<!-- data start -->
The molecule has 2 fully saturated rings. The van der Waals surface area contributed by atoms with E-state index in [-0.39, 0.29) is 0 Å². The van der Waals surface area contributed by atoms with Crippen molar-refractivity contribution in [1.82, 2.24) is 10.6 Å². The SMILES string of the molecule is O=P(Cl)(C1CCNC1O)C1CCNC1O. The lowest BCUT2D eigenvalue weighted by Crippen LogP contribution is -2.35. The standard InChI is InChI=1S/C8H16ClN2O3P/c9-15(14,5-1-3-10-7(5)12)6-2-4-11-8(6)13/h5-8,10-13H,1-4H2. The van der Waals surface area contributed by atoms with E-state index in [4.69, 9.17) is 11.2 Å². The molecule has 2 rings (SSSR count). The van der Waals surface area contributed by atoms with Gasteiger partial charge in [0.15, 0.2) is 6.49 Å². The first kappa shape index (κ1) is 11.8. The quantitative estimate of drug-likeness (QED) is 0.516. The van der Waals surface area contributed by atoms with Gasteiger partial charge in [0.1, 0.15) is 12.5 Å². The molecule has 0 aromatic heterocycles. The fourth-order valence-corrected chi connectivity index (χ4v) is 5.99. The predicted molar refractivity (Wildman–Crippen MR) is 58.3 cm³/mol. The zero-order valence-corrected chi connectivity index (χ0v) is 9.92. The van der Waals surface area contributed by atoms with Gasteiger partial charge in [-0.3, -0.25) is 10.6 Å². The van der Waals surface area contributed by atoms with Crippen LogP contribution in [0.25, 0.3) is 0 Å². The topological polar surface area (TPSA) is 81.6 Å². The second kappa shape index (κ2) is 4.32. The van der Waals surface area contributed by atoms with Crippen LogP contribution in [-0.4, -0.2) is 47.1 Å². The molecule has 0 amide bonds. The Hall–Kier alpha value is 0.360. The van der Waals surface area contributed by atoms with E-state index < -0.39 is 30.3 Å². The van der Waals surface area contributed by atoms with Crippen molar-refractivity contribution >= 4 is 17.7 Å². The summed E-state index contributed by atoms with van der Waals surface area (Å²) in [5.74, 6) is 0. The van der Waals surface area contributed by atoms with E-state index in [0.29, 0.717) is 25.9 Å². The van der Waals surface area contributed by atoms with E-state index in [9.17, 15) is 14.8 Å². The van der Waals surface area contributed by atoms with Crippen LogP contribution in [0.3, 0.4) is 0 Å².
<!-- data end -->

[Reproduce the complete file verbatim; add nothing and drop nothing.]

The molecule has 2 fully saturated rings. The van der Waals surface area contributed by atoms with E-state index in [-0.39, 0.29) is 0 Å². The van der Waals surface area contributed by atoms with Crippen molar-refractivity contribution in [1.82, 2.24) is 10.6 Å². The SMILES string of the molecule is O=P(Cl)(C1CCNC1O)C1CCNC1O. The lowest BCUT2D eigenvalue weighted by Crippen LogP contribution is -2.35. The standard InChI is InChI=1S/C8H16ClN2O3P/c9-15(14,5-1-3-10-7(5)12)6-2-4-11-8(6)13/h5-8,10-13H,1-4H2. The van der Waals surface area contributed by atoms with E-state index in [4.69, 9.17) is 11.2 Å². The molecule has 2 rings (SSSR count). The van der Waals surface area contributed by atoms with Gasteiger partial charge in [0.15, 0.2) is 6.49 Å². The first kappa shape index (κ1) is 11.8. The quantitative estimate of drug-likeness (QED) is 0.516. The van der Waals surface area contributed by atoms with Gasteiger partial charge in [0.1, 0.15) is 12.5 Å². The molecule has 0 aromatic heterocycles. The fourth-order valence-corrected chi connectivity index (χ4v) is 5.99. The predicted molar refractivity (Wildman–Crippen MR) is 58.3 cm³/mol. The zero-order valence-corrected chi connectivity index (χ0v) is 9.92. The van der Waals surface area contributed by atoms with Gasteiger partial charge in [-0.3, -0.25) is 10.6 Å². The van der Waals surface area contributed by atoms with Crippen LogP contribution in [0.25, 0.3) is 0 Å². The topological polar surface area (TPSA) is 81.6 Å². The second kappa shape index (κ2) is 4.32. The van der Waals surface area contributed by atoms with Crippen LogP contribution in [-0.4, -0.2) is 47.1 Å². The molecule has 0 amide bonds. The Hall–Kier alpha value is 0.360. The van der Waals surface area contributed by atoms with E-state index < -0.39 is 30.3 Å². The van der Waals surface area contributed by atoms with Crippen molar-refractivity contribution >= 4 is 17.7 Å². The summed E-state index contributed by atoms with van der Waals surface area (Å²) in [5.74, 6) is 0. The van der Waals surface area contributed by atoms with E-state index in [0.29, 0.717) is 25.9 Å². The van der Waals surface area contributed by atoms with E-state index in [9.17, 15) is 14.8 Å². The van der Waals surface area contributed by atoms with Crippen LogP contribution in [0.3, 0.4) is 0 Å².